If the solutions above do not work, the router’s internal components (i.e., capacitors) may have suffered some damage.
If you are tech-savvy, you can open up your router and check for damaged components. In some cases, you may be able to replace the damaged components yourself.
However, it is best to contact the supplier and report the issue.
What Are Some Specific Router Issues?
Still, facing issues with your internet connection after following the tips in the previous section?
If yes, let’s explore router issues that seem unique to your particular model and brand. Below are solutions to issues that occur often with popular router brands.
Some users report that their TP-Link router turns off and on whenever they make a command on their printer or work on Google Drive using the same Wi-Fi network.
This issue can be quite frustrating, but fortunately, there is a simple solution.
We recommend using an Ethernet connection—instead of a wireless connection—with the printer or computer. This will prevent the router from turning off and on repeatedly.
Asus routers are known for their quality and reliability, but even they can run into issues from time to time.
If you are experiencing issues with your Asus router, it may be due to the third-party firmware installed on your device. Asus recommends removing any third-party firmware and installing their latest version.
You can easily do this using the Firmware Restoration tool provided by Asus.
Check Asus’ support page for details on how to config the Firmware Restoration.
In addition to third-party firmware issues, some users have experienced problems with the parental control feature on their Asus router. The parental control feature can sometimes block or disconnect devices connected to your Asus router.
To address this, you can manually enable or disable the parental control feature on the Asus router’s admin page. You can also set up time management for connected devices to ensure that they only have access to the internet during specific times of the day.
Another reason that your Asus router may be randomly resetting is that the reboot scheduler feature is enabled. To disable this feature, go to Administration > System > Basic Config.
Most of the performance issues reported for Netgear routers are a result of outdated firmware or overheating. Oftentimes, a simple reset will solve the problem.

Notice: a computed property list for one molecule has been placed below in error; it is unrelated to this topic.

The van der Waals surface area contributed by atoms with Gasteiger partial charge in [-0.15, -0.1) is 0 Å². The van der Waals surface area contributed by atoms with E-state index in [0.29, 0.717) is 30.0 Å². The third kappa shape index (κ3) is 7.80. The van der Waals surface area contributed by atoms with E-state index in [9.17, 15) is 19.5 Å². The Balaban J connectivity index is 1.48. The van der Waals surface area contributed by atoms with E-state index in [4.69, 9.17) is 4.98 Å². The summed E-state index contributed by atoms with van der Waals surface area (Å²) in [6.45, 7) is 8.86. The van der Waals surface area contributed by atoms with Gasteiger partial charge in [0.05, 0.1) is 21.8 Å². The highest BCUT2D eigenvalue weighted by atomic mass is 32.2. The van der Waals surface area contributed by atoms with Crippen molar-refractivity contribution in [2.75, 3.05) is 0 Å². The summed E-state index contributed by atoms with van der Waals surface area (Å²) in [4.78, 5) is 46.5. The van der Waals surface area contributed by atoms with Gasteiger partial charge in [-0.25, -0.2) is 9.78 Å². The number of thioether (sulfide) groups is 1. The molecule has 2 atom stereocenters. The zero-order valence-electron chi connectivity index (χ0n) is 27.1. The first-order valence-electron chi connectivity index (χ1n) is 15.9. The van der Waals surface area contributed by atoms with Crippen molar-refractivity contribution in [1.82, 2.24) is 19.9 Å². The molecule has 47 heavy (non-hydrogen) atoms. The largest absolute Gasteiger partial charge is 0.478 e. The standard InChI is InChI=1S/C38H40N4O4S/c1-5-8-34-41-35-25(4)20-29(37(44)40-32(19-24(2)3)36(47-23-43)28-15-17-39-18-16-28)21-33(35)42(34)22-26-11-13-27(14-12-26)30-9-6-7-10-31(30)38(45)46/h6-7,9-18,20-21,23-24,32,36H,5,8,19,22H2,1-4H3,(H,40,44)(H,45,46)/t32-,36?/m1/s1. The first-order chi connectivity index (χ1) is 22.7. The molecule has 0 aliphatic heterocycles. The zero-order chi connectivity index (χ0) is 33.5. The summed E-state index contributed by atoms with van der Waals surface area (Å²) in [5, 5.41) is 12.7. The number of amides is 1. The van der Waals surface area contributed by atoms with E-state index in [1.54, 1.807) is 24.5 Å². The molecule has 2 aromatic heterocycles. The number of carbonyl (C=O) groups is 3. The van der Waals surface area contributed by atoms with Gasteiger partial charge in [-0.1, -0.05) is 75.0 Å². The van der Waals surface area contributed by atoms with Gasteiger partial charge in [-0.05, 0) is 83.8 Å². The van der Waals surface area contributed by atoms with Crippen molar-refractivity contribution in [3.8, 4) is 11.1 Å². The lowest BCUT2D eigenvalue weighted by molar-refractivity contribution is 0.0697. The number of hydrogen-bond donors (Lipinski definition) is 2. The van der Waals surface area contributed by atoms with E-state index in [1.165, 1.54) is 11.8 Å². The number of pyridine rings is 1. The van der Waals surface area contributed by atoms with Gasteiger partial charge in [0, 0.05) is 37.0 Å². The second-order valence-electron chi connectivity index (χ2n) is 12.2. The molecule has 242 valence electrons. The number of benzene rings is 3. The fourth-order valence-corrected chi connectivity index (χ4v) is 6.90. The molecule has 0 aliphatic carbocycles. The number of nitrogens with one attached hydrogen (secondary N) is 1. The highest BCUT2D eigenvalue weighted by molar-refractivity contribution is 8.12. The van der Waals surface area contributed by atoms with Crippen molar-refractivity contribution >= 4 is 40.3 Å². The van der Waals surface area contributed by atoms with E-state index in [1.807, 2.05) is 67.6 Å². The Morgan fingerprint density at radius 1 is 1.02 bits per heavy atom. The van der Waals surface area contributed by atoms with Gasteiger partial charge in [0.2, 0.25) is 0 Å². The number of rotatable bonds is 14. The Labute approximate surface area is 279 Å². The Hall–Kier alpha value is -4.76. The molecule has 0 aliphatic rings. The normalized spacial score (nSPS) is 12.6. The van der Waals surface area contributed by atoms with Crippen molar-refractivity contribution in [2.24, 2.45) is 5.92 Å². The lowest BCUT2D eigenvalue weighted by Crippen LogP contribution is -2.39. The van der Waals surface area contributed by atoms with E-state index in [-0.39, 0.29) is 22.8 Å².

You can try a soft reset or the “30-30-30” reset (factory reset). These reset methods will work for any router brand, not just Netgear.
How to do a soft reset?
- Power off the router and unplug it from the socket.
- Wait for 30 seconds so that stored power drains out.
- Reconnect the router to the outlet and power it on.
How to do a 30-30-30 reset?
- Keep the router plugged in and running.
- Find the reset button or switch on the back of the router.
- Press down the reset button for 30 seconds.
- Unplug the power cable while still holding the button for 30 more seconds.
- Reconnect the power cable and continue holding the reset button for 30 seconds more.
- Release the button.
- Wait for the router to turn on and set it up like it’s new.
In conclusion, troubleshooting a router that keeps turning off or randomly disconnecting can be frustrating, but there are several solutions you can try. Start by checking the adapter and power socket, then update the firmware.
If your router is overheating, you may need to adjust its position or use a cooling pad. Meanwhile, ensure you replace incompatible or outdated routers—there’s nothing that can be done for them.
If the solutions above don’t work, contact your router supplier for assistance. Additionally, specific router brands may have unique issues, so it’s important to research your specific model for any known issues and solutions.
Gabriella ‘Diogo is a content writer with a vested interest in tech hardware and equipment. She shares her knowledge and processes in an easy-to-grasp, lighthearted style. When she’s not testing or researching device performance, you’ll find her writing short stories or rewatching episodes of her favorite sitcoms.